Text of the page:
After cuts, Oregon Symphony posts surplus

Posted on: November 2, 2010

In Tuesday’s (11/2) Oregonian (Portland), David Stabler reports, “The Oregon Symphony just released its audited figures and they show a whopping surplus of $563 for the fiscal year ending last June. That’s a bit misleading because the orchestra’s board of directors deferred an additional surplus of $480,000 to the current fiscal year budget. So the real surplus is $480,563, the first time that’s happened in several seasons. Yes, the Oregon Symphony has a surplus. Several reasons led to this moment: A smaller budget. The orchestra shaved $1.6 million from its previous year’s budget by reducing expenses, including a 13 percent cut in pay and benefits for musicians and staff. Also, the orchestra paid off its long-term bank debt of $7 million from unrestricted funds in its endowment, saving about $400,000 a year in interest costs. But here’s something even more interesting. The orchestra had to balance its budget last year. It was one of the requirements in order to receive $1 million from the James F. and Marion L. Miller Foundation, said Elaine Calder, symphony president.”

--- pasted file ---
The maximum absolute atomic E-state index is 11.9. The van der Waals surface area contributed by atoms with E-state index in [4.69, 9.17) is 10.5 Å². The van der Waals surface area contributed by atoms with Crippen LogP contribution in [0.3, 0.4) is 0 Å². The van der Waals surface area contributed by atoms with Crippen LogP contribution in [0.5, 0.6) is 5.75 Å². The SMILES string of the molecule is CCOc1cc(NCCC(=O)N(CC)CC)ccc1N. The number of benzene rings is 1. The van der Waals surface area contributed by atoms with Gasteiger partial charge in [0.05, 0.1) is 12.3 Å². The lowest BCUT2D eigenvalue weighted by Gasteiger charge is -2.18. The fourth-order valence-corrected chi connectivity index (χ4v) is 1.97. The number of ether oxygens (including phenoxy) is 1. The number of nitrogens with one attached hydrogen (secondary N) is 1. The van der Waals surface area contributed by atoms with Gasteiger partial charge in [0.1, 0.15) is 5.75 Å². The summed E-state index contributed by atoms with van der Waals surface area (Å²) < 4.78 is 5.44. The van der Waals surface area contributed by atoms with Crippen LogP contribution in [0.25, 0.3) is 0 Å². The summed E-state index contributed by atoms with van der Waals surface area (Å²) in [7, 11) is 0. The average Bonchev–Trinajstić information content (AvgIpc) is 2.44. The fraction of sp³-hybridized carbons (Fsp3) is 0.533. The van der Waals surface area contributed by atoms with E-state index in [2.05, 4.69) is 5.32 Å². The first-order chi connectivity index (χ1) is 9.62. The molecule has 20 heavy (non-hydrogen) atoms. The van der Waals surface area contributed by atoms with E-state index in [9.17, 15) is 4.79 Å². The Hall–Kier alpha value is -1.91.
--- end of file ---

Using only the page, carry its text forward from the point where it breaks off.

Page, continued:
Posted November 2, 2010